BB: I started writing this as a reaction to Bolaño’s 2666. Someone gave it to me, and I was like “Why is he putting out a book every month after his death and they’re getting all this hype?” But everyone said I had to read 2666, it’s his big one. My friend mailed me a copy, so I decided to read it and take each sentence and talk shit about it before I even kept going. I did that for a while, and I actually ended up liking it a lot, but all the ways people described the book, trying to get me excited about it, didn’t come through at all. So I was like, “What’s that book? What’s the book I was excited by that this did not turn out to be?”

BLVR: So 300,000,000 is your attempt to write what you had hoped 2666 would be?

BB: Yeah. I decided to write the book that I was expecting. And in doing that I took Bolaño’s structure. So there are five parts in both. And there’s a similar building in the way they jump from voice to voice. There’s not a lot of similarities after that, but structurally I knew I wanted to write a long book with a lot of people dead in it. Very graphic and violent, with a lot of hyper-language. Right before 2666, I had for the first time read Pierre Guyotat's Tomb for 500,000 Soldiers and that knocked me so hard on my ass. Every word is a blitzkrieg. If I hadn’t read him then, I don’t know if 2666 would’ve triggered the same thing in me.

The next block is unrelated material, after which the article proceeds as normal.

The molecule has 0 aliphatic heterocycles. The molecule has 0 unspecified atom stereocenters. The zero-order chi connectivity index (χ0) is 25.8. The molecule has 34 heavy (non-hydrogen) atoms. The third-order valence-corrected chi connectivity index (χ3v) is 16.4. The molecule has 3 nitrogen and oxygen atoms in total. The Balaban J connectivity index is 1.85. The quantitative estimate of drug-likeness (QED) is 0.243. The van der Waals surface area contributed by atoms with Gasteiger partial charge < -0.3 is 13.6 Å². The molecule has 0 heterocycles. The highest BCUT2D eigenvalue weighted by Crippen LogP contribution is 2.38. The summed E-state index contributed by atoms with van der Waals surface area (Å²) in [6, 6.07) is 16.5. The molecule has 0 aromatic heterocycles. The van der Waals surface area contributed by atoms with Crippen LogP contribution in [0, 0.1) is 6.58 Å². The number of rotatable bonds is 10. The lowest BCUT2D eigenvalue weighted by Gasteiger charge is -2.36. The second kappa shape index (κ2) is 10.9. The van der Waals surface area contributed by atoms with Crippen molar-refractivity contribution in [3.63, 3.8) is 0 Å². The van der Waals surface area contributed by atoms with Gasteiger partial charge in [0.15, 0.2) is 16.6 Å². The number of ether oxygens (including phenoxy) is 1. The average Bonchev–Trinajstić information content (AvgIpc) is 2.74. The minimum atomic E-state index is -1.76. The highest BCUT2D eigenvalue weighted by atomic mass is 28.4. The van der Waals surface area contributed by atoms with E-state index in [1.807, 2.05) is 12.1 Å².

BLVR: On the Guyotat side of things, I was interested in talking about a few people you’ve written about over the years—Burroughs, Herzog, Michael Gira from the band Swans. These heroes of yours are twentieth century people, but now we’re in a new era. With guys like Burroughs, who I imagine were living genuinely depraved lives, it’s interesting for a writer like you to take their sense of primal terror and perversity, and express it in what now seems like an era of anxiety and dread, rather than outright degradation.

BB: Like, “Yeah, I’m writing this book where everyone in the country is killed, but you know, I wrote most of it at my parents’ house.” It was weird to be writing this vulgar, horrific book in basically the first room I masturbated in. And that’s very different from Burroughs being so fucked up he doesn’t even know where he is.

BLVR: He seems like somebody who had no regard for his own life.

BB: I’m the opposite of that. I’m normal. I live in a nice apartment. I think one thing those guys didn’t have that I have is the Internet. The Internet is the biggest conduit of psychic violence since television. Now there is psychic violence permeating places where it doesn’t look like it is.

BLVR: Maybe a guy like Burroughs would think that lying in a stupor on a hotel room floor is less psychically damaging than checking your email twenty-four hours a day.